the door locking system in the subject vehicles is double-locked 
causing the interior operating means for unlocking the door locking 
mechanism to become disengaged and therefore does not meet the 
requirements as specified in paragraph S4.3 of FMVSS No. 206.
    IV. Rule Text: Paragraph S4.3 of FMVSS No. 206 requires:

    S4.3 Door Locks. Each door shall be equipped with at least one 
locking device which, when engaged, shall prevent operation of the 
exterior door handle or other exterior latch release control and 
which has an operating means and a lock release/engagement device 
located within the interior of the vehicle.
    S4.3.1 Rear side doors. Each rear side door shall be equipped 
with at least one locking device which has a lock release/engagement 
mechanism located within the interior of the vehicle and readily 
accessible to the driver of the vehicle or an occupant seated 
adjacent to the door, and which, when engaged, prevents operation of 
the interior door handle or other interior latch release control and 
requires separate actions to unlock the door and operate the 
interior door handle or other interior latch release control.
    S4.3.2 Back doors. Each back door equipped with an interior door 
handle or other interior latch release control, shall be equipped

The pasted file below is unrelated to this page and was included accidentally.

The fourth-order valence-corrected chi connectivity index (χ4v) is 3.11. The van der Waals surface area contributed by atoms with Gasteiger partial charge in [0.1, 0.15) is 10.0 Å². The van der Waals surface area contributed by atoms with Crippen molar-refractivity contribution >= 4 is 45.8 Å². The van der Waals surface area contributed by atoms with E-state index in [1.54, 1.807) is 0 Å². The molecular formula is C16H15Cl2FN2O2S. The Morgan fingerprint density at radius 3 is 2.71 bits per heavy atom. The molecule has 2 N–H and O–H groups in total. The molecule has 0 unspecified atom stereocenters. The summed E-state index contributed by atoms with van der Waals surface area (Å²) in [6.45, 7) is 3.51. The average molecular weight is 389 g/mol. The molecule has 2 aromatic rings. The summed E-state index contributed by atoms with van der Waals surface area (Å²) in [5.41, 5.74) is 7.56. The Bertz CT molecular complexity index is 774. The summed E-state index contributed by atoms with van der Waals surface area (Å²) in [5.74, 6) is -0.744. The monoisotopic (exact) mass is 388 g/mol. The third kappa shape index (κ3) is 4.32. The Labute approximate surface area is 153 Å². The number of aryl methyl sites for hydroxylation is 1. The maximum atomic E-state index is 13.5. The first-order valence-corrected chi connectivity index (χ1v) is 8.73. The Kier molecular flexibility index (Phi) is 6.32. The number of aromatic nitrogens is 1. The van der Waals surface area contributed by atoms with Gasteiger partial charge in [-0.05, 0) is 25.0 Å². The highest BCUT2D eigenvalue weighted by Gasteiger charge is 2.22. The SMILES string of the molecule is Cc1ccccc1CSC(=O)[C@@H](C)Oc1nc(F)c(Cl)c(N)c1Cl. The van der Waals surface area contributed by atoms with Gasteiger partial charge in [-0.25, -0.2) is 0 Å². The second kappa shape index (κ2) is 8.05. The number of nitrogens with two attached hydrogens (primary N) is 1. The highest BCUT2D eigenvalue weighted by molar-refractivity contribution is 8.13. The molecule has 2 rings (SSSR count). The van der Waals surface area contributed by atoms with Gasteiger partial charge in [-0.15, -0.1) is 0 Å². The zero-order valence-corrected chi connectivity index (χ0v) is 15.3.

with at least one locking device that meets the requirements of 
S4.3.1. . . .

    V. Summary of AML's Petition: AML described the subject 
noncompliance and stated its belief that the noncompliance is 
inconsequential to motor vehicle safety for the following reasons:
    (a) AML stated that the subject vehicles can only be double-locked 
by using the key fob (which also serves as the ignition key) and that 
if the vehicle is double-locked from the inside, the driver and or 
passenger will be able to disengage the double-lock by using the key 
fob. AML believes that as a result, the double-locking mechanism could 
not cause a situation in which a vehicle is double-locked from the 
inside by the driver and a crash disables the driver, leaving the 
passenger(s) locked inside.
    (b) AML stated that the risks of children being locked in the 
vehicle by means of the double-locking

[[Page 41371]]

mechanism, does not pose an unacceptable risk to motor vehicle safety. 
AML believes that compared to other motor vehicles, AML's vehicles are 
rarely used to transport children. With the exception of the Rapide and 
Rapide S models, all Aston Martin vehicles are two-door sports cars.
    Moreover, AML states that the double-locking mechanism in the